Our Niagara Falls weekend getaway kicked off upon arrival as our Starwood Preferred Guest (SPG) Gold membership status scored us priority check-in, a welcome gift and a room upgrade. Our Fallsview room featured incredible floor to ceiling windows, two queen-sized beds topped with fluffy white duvets, fireplace, coffee-maker and a mini-fridge perfect for stashing bedtime snacks.

After soaking in our room’s views, we headed to the indoor waterpark where it was non-stop excitement splashing through the play zones, dodging giant buckets of water, shwooshing down waterslides and riding 4-foot waves in the Tidal Wave Pool. Within a few hours we were waterlogged yet exhilarated.

Feeling like a kid again at North America's largest indoor waterpark (Credit: Sheraton on the Falls Niagara Falls)

Feeling like a kid again at North America’s largest indoor waterpark (Credit: Sheraton on the Falls Niagara Falls)

Wrapping up the afternoon was dinner at the Sheraton’s Fallsview Grand Buffet, an 80-foot long extravaganza where kids eat free between 5:00 and 6:00 pm. The buffet, complete with live action cooking stations, included kid-pleasing faves such as chicken fingers and fries. Back in our Fallsview room, the nightly illumination of Niagara Falls had transformed it with a kaleidoscope of pink, red and green.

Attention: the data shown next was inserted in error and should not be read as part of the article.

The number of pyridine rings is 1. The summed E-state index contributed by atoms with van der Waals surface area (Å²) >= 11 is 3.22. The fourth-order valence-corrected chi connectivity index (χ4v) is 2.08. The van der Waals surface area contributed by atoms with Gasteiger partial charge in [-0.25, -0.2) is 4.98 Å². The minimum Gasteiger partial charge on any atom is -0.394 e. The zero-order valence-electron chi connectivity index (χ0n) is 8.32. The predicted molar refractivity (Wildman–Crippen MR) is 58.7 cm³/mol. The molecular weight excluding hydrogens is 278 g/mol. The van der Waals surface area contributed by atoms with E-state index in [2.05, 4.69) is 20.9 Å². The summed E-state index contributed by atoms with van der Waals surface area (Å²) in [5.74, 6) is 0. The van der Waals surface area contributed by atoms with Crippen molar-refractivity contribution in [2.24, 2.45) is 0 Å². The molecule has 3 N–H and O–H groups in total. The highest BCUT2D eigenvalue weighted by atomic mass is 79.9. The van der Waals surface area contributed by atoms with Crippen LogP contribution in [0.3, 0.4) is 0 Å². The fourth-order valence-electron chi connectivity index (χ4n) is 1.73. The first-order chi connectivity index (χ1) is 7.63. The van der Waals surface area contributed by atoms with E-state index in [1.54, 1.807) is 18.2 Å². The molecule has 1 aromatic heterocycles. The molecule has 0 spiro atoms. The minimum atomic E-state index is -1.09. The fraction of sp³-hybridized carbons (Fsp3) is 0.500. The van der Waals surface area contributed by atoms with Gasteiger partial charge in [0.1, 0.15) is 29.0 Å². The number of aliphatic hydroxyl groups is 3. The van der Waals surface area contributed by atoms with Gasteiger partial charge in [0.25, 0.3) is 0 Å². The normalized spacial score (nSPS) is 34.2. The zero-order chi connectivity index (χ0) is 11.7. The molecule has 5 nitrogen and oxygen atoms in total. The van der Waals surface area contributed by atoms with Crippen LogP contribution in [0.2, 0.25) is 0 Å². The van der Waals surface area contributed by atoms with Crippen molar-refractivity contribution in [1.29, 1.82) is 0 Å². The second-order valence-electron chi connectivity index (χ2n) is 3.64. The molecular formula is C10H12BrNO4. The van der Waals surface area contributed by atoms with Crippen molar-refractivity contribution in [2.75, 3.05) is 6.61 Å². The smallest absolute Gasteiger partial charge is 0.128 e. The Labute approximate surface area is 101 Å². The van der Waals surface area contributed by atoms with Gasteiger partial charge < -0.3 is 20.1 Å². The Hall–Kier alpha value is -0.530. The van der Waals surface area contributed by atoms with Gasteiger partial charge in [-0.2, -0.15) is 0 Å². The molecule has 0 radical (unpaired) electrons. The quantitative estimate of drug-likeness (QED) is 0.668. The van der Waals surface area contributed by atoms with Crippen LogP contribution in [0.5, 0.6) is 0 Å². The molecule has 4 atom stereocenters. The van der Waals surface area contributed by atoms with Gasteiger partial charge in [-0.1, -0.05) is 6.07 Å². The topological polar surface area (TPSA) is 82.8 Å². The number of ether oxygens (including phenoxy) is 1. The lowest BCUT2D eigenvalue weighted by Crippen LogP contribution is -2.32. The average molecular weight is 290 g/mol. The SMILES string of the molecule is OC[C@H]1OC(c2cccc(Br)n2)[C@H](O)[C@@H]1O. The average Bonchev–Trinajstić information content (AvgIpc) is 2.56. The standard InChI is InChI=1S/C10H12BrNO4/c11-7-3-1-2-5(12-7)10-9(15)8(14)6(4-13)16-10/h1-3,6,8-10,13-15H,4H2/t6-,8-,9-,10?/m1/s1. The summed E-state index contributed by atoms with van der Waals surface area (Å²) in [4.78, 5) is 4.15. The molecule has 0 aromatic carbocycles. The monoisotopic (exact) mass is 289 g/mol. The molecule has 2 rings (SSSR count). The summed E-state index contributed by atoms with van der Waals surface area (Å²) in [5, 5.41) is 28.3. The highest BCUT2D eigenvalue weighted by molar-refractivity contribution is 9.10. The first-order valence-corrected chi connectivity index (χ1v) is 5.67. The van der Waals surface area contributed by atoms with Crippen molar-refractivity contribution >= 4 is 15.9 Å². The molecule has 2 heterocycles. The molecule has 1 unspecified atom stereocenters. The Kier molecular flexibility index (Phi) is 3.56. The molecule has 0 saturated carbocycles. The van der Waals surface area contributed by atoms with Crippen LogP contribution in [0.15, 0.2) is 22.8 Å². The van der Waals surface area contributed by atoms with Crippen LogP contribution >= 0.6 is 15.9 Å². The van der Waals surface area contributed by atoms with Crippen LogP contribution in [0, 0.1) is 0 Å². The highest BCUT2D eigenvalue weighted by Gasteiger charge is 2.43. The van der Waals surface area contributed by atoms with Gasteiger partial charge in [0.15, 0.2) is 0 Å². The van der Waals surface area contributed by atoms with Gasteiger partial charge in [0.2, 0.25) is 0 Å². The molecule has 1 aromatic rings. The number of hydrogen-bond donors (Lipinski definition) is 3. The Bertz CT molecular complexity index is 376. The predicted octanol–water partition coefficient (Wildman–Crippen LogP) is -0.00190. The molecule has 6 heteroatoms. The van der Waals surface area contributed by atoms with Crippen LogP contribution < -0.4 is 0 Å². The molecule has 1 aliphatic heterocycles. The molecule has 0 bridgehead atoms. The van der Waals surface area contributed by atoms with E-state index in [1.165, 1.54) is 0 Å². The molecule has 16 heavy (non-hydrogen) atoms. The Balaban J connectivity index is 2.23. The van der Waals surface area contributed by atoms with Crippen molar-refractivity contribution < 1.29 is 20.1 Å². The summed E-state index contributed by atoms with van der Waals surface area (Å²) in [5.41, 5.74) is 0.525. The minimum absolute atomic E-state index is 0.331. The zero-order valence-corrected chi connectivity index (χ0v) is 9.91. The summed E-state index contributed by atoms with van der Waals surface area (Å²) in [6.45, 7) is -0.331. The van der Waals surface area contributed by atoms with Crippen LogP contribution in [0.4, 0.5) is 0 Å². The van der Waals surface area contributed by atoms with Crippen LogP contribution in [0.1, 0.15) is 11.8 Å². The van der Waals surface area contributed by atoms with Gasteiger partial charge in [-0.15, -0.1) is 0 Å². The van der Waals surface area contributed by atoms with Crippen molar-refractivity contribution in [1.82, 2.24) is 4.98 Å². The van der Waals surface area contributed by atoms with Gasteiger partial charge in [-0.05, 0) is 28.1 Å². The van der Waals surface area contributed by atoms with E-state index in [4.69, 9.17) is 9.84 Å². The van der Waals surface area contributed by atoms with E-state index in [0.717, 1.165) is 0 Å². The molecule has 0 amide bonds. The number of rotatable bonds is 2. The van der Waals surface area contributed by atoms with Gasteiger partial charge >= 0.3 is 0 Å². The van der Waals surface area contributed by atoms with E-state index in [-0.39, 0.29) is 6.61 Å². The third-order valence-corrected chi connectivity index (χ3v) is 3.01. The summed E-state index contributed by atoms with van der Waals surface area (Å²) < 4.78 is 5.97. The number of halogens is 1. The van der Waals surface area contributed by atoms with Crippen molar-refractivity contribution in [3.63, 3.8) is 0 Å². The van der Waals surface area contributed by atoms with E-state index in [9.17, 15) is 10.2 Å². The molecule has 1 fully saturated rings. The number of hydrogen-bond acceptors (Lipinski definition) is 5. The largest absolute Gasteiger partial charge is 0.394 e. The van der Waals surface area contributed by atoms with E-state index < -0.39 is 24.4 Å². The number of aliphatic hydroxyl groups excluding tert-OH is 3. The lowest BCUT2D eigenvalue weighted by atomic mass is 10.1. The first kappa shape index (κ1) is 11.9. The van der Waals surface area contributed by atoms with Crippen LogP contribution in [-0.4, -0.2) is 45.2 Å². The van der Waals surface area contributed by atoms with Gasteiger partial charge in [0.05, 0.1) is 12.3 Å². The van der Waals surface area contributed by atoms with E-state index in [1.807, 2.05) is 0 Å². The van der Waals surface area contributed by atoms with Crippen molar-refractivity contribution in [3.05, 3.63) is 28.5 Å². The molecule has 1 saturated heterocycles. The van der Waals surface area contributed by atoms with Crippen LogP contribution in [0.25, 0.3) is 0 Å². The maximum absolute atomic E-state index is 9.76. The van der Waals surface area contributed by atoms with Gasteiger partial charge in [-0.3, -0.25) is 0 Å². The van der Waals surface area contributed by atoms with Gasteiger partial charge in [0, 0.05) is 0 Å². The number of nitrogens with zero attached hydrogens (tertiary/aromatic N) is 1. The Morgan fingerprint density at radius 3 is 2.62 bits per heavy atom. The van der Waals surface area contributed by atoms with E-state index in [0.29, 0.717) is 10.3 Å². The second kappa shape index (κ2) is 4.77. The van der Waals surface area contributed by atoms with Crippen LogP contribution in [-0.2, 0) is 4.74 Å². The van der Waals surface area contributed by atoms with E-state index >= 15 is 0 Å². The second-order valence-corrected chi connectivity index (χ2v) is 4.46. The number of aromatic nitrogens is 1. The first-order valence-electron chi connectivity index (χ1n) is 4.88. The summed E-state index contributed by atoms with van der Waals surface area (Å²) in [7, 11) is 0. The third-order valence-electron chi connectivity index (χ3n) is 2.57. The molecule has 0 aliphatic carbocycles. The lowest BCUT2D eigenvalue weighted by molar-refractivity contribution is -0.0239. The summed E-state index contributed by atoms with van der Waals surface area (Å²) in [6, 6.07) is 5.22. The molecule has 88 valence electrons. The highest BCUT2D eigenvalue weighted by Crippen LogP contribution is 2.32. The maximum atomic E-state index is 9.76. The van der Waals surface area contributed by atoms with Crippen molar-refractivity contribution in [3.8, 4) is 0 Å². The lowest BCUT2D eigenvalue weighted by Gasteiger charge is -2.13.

“It looks like Christmas in here,” exclaimed our 3-year old grandson.

After a bath, a book and a few minutes of TV, the two littlest ones were soon fast asleep. I, too, sunk into my Sheraton Signature bed while grandpa popped into the nearby casino to try his hand at the slot machines.

A natural wonderland

The next morning, we headed out to explore Niagara’s natural attractions. Carved by glaciers 10,000 years ago, Niagara Falls has long exhilarated visitors. Formed by the mighty Niagara River as it drains from Lake Erie into Lake Ontario, Horseshoe Falls is the most powerful waterfall in North America, with up to 225,000 cubic feet of water flowing over the falls per second.

Illumination of Horseshoe Falls makes a memorable sight at night (Credit: Niagara Parks)

Illumination of Horseshoe Falls makes a memorable sight at night (Credit: Niagara Parks)

It’s hard to imagine this natural wonder was once threatened by industrial development.

Fortunately, in 1885 the American side was designated New York’s first state park and the Canadian side followed shortly thereafter. Today, the Niagara Parks Commission offers visitors the opportunity to experience the 35-mile Niagara River corridor through beautifully preserved parkland and attractions.

Our Wonder Pass got us access to Table Rock where we experienced the Journey Behind the Falls attraction followed by lunch at the upscale Elements on the Falls restaurant. Helmed by celebrated Chef Elbert Wiersema, the locally-inspired menu includes dishes such as Great Lakes fish sandwiches and Northern Ontario rainbow trout, enjoyed overlooking beautiful Horseshoe Falls.

Enjoy locally-inspired dining and a kid's menu at Elements on the Falls (Credit: Niagara Parks)

Enjoy locally-inspired dining and a kid’s menu at Elements on the Falls (Credit: Niagara Parks)